aren't clear enough.)
>Personally, I have both a humanities background (Education degree) and a
>technical background (Electrical Engineering degree). I've seen plenty
>of Engineers with adequate to excellent writing ability. I've not met
>any Technical Writers who can design a circuit to compensate for the
>effects of acceleration on a signal source. If you don't believe me,
>compare the salaries of Technical Writers to Engineers. Even if it
>could be proven that both sets of skills are equally difficult or that
>writing skills are more difficult, the demand and rewards are greater
>for those who can design products than for those who tell others how to
>use products someone else designed.
KG: Though my background is programming and technical writing, I now write
for a company that produces finite element analysis software for
engineering applications. I knew next to nothing about engineering when I
started with this company, but now I can take an engineering spec and turn
it into draft copy fairly easily (and without pestering the designers to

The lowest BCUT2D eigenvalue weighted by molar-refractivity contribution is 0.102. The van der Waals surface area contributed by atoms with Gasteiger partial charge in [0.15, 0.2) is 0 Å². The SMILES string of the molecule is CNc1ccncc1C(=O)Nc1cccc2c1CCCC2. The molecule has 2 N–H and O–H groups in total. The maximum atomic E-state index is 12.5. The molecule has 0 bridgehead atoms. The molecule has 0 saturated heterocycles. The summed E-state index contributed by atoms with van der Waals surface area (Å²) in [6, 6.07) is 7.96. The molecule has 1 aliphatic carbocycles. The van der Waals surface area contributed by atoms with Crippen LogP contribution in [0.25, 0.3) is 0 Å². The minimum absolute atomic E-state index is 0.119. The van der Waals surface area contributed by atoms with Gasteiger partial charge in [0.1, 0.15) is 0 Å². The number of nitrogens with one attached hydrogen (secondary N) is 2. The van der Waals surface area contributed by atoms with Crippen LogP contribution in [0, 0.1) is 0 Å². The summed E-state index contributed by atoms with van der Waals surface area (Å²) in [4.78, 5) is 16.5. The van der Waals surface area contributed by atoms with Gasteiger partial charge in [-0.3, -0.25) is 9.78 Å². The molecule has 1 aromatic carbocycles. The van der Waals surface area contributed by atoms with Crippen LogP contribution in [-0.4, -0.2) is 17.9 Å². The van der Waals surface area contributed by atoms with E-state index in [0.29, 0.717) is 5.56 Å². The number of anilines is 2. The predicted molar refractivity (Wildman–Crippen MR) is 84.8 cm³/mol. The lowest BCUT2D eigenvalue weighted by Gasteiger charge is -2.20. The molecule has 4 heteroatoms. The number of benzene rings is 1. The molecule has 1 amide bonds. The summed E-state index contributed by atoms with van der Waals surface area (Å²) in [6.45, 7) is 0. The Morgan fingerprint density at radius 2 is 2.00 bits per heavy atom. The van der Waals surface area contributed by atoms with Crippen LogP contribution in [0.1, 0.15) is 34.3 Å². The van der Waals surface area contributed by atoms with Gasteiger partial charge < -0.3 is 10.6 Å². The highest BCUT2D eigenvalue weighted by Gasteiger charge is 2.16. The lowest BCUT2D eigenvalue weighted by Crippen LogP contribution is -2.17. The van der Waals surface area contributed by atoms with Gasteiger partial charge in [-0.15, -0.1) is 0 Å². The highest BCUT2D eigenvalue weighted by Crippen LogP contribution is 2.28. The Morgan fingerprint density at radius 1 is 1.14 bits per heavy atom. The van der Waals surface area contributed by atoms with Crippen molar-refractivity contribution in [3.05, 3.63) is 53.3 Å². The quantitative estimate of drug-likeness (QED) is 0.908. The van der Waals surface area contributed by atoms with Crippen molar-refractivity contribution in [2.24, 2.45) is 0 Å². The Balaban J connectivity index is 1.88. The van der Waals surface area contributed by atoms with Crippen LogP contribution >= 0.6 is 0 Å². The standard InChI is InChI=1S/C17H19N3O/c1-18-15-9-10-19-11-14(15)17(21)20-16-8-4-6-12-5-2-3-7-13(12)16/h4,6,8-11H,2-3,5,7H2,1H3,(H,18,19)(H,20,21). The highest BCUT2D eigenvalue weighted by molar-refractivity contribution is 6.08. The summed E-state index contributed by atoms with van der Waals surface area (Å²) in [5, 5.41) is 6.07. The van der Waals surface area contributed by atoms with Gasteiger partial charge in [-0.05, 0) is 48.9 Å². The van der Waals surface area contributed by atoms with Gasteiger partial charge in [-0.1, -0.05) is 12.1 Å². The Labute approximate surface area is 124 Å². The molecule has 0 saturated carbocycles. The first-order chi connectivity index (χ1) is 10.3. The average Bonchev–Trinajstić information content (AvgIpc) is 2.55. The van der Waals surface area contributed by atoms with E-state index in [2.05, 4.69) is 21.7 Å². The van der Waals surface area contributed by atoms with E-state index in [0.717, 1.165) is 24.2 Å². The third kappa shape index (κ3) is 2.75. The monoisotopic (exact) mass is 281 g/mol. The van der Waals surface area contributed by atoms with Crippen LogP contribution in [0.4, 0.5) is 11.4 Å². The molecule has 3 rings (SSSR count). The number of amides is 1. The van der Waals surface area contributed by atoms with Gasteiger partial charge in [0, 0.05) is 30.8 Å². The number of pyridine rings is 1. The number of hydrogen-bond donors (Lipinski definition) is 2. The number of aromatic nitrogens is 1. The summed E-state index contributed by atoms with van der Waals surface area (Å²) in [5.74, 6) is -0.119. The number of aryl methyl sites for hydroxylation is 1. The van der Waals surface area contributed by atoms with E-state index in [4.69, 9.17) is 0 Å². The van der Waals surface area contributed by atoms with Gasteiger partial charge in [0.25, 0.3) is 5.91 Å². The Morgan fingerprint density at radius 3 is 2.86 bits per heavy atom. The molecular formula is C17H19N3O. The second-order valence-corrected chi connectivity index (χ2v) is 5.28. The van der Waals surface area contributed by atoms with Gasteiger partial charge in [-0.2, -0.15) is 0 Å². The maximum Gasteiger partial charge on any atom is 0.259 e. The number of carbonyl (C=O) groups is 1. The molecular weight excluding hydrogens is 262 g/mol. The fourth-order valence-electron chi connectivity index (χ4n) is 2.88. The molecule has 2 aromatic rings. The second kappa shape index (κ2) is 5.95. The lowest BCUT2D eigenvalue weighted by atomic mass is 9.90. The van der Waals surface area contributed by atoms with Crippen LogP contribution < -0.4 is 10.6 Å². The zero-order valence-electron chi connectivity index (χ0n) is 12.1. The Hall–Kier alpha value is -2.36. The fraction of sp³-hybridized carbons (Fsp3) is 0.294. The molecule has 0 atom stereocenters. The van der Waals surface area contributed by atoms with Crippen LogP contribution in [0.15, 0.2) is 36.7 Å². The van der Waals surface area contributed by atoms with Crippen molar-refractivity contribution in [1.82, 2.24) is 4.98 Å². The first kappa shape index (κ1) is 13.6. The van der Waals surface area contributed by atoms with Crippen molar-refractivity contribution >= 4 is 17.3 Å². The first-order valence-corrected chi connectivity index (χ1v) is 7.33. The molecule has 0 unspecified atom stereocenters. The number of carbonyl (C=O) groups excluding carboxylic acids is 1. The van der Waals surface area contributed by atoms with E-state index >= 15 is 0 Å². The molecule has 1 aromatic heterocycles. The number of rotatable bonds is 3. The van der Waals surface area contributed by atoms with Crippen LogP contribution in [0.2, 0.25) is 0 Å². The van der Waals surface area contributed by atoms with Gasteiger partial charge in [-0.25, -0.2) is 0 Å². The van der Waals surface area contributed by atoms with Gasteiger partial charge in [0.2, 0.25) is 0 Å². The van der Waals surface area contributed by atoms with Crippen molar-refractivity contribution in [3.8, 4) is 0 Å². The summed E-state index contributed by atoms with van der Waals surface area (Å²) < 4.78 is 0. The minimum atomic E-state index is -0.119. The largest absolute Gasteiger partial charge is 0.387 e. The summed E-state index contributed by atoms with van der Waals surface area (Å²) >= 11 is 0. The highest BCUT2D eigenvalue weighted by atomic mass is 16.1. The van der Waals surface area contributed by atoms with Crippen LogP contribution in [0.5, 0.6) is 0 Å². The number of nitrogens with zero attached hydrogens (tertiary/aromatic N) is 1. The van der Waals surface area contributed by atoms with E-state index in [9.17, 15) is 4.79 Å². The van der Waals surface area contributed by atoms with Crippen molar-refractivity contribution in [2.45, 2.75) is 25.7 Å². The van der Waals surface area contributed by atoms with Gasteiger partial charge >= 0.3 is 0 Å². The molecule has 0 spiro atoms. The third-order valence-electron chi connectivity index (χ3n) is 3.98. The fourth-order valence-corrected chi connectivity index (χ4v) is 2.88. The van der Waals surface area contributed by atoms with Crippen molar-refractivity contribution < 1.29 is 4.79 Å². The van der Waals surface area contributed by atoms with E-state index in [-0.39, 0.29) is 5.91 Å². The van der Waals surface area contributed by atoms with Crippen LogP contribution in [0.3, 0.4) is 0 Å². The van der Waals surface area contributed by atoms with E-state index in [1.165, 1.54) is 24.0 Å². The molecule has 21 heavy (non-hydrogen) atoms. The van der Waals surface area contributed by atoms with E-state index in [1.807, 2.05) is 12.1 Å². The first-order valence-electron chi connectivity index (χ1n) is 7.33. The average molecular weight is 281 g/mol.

I don't think the disparity in salaries between engineers and technical
writers is solely because engineering skills are more advanced, though I'd
concede that management commonly holds that perception. I think salary
differences are also a gender issue, because a large proportion of tech
writers are female, and male programmers and engineers still predominate.
(Thank goodness that's changing!) I also submit that the demand for
solidly experienced tech writers, with or without a technical background,
is growing. I know it is, because I've seen writers' salaries rise as the
>>Don't forget, excellent writing ability is the basic requirement for someone
>I somewhat disagree here. Writing ability is A basic requirement. It
>is not THE basic requirement. Let's pick another basic requirement.
>How about the ability to discern information?
KG: OK, I'll agree that discerning information is just as important as
writing ability. But any organization which blindly hands a tech writer an
uncommented code file or a circuit blueprint and expects him or her to
produce complete documentation based on it is courting disaster. And a
professional tech writer with any ability at all should know better than to
enter technical input verbatim into a document.
Another basic skill a tech writer needs is the ability to identify the
information needed for thorough documentation, and to ask the right
questions of SMEs. If a writer asks the right questions, she or he doesn't